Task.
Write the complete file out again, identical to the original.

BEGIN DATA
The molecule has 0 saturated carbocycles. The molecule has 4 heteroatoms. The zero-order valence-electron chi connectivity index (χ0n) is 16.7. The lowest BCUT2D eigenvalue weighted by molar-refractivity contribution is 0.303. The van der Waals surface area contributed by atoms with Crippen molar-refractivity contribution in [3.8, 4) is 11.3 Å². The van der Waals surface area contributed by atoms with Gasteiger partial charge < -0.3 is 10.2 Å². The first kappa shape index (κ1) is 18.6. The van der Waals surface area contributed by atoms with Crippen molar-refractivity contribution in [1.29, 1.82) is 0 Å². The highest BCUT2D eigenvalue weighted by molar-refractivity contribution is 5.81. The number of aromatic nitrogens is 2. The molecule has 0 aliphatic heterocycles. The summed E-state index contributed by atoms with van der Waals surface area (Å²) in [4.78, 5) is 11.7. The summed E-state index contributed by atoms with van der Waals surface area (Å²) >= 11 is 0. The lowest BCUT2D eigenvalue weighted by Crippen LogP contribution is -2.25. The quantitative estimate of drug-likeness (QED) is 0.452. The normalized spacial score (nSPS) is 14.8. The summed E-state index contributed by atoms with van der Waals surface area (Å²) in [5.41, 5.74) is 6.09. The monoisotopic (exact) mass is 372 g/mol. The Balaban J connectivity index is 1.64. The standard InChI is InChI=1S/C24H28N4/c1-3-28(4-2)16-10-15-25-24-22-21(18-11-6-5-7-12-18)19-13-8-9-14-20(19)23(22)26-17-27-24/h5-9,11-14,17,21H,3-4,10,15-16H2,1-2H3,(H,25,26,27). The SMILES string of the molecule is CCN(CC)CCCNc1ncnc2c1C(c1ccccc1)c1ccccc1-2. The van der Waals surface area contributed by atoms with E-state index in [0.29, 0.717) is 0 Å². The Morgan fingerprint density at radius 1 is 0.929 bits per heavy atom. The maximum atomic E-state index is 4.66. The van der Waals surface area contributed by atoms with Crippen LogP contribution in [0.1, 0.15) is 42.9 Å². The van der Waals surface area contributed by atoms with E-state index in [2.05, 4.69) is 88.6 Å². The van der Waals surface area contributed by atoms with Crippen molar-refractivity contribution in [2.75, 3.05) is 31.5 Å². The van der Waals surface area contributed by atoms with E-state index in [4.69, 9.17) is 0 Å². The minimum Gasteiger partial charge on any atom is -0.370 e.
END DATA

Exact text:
The molecule has 0 saturated carbocycles. The molecule has 4 heteroatoms. The zero-order valence-electron chi connectivity index (χ0n) is 16.7. The lowest BCUT2D eigenvalue weighted by molar-refractivity contribution is 0.303. The van der Waals surface area contributed by atoms with Crippen molar-refractivity contribution in [3.8, 4) is 11.3 Å². The van der Waals surface area contributed by atoms with Gasteiger partial charge < -0.3 is 10.2 Å². The first kappa shape index (κ1) is 18.6. The van der Waals surface area contributed by atoms with Crippen molar-refractivity contribution in [1.29, 1.82) is 0 Å². The highest BCUT2D eigenvalue weighted by molar-refractivity contribution is 5.81. The number of aromatic nitrogens is 2. The molecule has 0 aliphatic heterocycles. The summed E-state index contributed by atoms with van der Waals surface area (Å²) in [4.78, 5) is 11.7. The summed E-state index contributed by atoms with van der Waals surface area (Å²) >= 11 is 0. The lowest BCUT2D eigenvalue weighted by Crippen LogP contribution is -2.25. The quantitative estimate of drug-likeness (QED) is 0.452. The normalized spacial score (nSPS) is 14.8. The summed E-state index contributed by atoms with van der Waals surface area (Å²) in [5.41, 5.74) is 6.09. The monoisotopic (exact) mass is 372 g/mol. The Balaban J connectivity index is 1.64. The standard InChI is InChI=1S/C24H28N4/c1-3-28(4-2)16-10-15-25-24-22-21(18-11-6-5-7-12-18)19-13-8-9-14-20(19)23(22)26-17-27-24/h5-9,11-14,17,21H,3-4,10,15-16H2,1-2H3,(H,25,26,27). The SMILES string of the molecule is CCN(CC)CCCNc1ncnc2c1C(c1ccccc1)c1ccccc1-2. The van der Waals surface area contributed by atoms with E-state index in [0.29, 0.717) is 0 Å². The Morgan fingerprint density at radius 1 is 0.929 bits per heavy atom. The maximum atomic E-state index is 4.66. The van der Waals surface area contributed by atoms with Crippen LogP contribution in [0.1, 0.15) is 42.9 Å². The van der Waals surface area contributed by atoms with E-state index in [2.05, 4.69) is 88.6 Å². The van der Waals surface area contributed by atoms with Crippen molar-refractivity contribution in [2.75, 3.05) is 31.5 Å². The van der Waals surface area contributed by atoms with E-state index in [4.69, 9.17) is 0 Å². The minimum Gasteiger partial charge on any atom is -0.370 e.